Here’s How Companies Can Show Up for Unconventional Families

An unconventional family, by our definitions, is one that falls outside of the traditional dynamic of a heterosexual couple with biological children. Today, families come in all different varieties. In fact, 80 percent of households in the U.S. have an atypical structure.

Whether the unique circumstances of these non-nuclear families are due to members with special needs, illness or non-traditional gender roles, these families require special consideration from human resources and diversity, equity and inclusion teams.

Here are five ways companies are actively supporting their most vulnerable employees that your organization should consider doing, too.

Reimburse Non-Traditional Family Planning Costs

For many people trying to start a family through unconventional means, the road is difficult and unpredictable. 

Adoption is not cheap. The average private domestic adoption, according to the Child Welfare Information Welfare Gateway, costs $25,000–$45,000, and the average international adoption can range from $20,000–$50,000. This is why 64 percent of Americans say that employer financial assistance impacts their decision to adopt.

To stay competitive, many companies offer surrogacy, fertility and adoption and/or foster care benefits, which can include financial assistance as well as time off. These benefits make starting or expanding a family accessible to a much wider demographic, including people of all sexual orientations, single people or those who are older than the typical child-bearing age.

Bain, for example, offers unlimited in vitro fertilization coverage (which usually costs over $15,000 per cycle) and allows employees to take off two weeks a year to undergo, or support a partner undergoing, fertility treatments.

And in 2023, Ferring Pharmaceuticals was top of the Dave Thomas Foundation for Adoption list of 100 Best Adoption-Friendly Workplaces for offering unlimited adoption assistance and 26 paid weeks off for adoption.

Other companies like American Express and Snap Inc provide $35,000 and $40,000, respectively, in adoption reimbursement, which can go a long way toward helping families afford adoption.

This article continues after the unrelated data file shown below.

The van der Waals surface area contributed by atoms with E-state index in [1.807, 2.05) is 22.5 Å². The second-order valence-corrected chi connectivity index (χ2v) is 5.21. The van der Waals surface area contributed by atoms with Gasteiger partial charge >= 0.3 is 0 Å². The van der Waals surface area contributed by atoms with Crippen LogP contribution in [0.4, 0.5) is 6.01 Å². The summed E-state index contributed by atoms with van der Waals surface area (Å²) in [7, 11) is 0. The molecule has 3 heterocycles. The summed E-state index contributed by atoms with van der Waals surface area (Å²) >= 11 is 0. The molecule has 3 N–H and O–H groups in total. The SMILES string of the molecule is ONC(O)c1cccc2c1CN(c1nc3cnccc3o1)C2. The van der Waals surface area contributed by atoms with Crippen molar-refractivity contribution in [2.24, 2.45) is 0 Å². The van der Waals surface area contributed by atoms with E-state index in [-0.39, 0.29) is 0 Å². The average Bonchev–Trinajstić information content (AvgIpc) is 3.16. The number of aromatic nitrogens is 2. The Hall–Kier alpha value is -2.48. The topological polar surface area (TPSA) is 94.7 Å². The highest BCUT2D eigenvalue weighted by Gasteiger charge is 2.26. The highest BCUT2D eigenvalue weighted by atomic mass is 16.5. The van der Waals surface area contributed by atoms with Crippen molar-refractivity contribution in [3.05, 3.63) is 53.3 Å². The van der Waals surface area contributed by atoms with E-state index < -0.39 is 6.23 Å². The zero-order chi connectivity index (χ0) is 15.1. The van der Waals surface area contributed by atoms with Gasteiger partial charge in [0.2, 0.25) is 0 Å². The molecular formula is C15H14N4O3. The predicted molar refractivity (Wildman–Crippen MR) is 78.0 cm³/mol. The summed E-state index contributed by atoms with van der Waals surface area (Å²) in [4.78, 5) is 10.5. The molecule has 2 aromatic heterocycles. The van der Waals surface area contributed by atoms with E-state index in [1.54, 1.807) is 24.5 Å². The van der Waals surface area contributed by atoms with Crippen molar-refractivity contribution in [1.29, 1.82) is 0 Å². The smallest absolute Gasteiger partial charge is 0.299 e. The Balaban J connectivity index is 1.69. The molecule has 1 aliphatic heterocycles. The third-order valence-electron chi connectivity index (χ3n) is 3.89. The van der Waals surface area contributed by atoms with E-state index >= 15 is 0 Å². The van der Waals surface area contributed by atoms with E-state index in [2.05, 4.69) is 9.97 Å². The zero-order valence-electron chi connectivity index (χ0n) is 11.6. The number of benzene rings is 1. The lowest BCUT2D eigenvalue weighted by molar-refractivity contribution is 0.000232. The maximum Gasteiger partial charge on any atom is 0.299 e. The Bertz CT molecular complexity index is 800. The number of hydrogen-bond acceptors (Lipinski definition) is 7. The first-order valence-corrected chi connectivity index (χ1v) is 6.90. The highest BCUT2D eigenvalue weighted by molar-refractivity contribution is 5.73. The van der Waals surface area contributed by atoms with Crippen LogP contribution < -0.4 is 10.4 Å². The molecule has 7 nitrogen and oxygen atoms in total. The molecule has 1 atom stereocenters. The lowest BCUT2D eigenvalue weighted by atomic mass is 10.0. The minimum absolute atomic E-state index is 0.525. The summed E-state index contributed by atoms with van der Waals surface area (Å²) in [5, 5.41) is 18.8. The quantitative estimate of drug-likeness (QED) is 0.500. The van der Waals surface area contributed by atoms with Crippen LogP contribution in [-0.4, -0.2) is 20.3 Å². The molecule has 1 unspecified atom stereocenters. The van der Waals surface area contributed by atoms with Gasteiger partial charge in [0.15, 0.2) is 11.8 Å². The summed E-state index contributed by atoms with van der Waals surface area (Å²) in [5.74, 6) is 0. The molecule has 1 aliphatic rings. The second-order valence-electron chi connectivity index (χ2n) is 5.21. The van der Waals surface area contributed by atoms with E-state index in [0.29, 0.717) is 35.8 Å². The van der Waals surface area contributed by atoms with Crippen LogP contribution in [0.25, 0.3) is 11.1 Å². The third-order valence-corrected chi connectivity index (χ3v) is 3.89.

Different processes of family planning, like IVF or adoption, may be filled with waiting and roadblocks. Companies can support employees by providing paid time off for necessary appointments and after the placement or arrival of a child.

But even when trying to be inclusive, companies can still fall into the trap of stereotyping. For instance, one study in the Journal of Social Policy found that same-sex male couples receive on average shorter parental leave than different-sex and same-sex female couples. When creating policy, be aware of different family structures and how that may impact caretaking responsibilities.

Encourage Employee-Led ERGs

Employees with unconventional family structures are more at risk of facing stigma and discrimination. They may feel isolated and have difficulty talking about their families in work settings. Companies should foster strong internal communities or point employees to external support groups.

According to McKinsey, 90 percent of Fortune 500 companies sponsor employee resource groups, which can be helpful places for employees to build relationships with people who share similar identities. ERGs also provide allyship and visibility from senior leadership, mentorship and a sense of belonging. ERGs can consist of many diversity affiliations, such as sexual orientation, cultural or ethnic identity, life stage, religion and interests.

When planning ERG activities, events or discussion topics, consider how even within those groups, there may be sub-groups with specific or differentiated needs, such as adoptive parents within an LGBTQ+ group or single parents within a parenting group.

By elevating the voices of minority employees, companies can encourage more people to be vulnerable and create a sense of community and psychological safety in the workplace.


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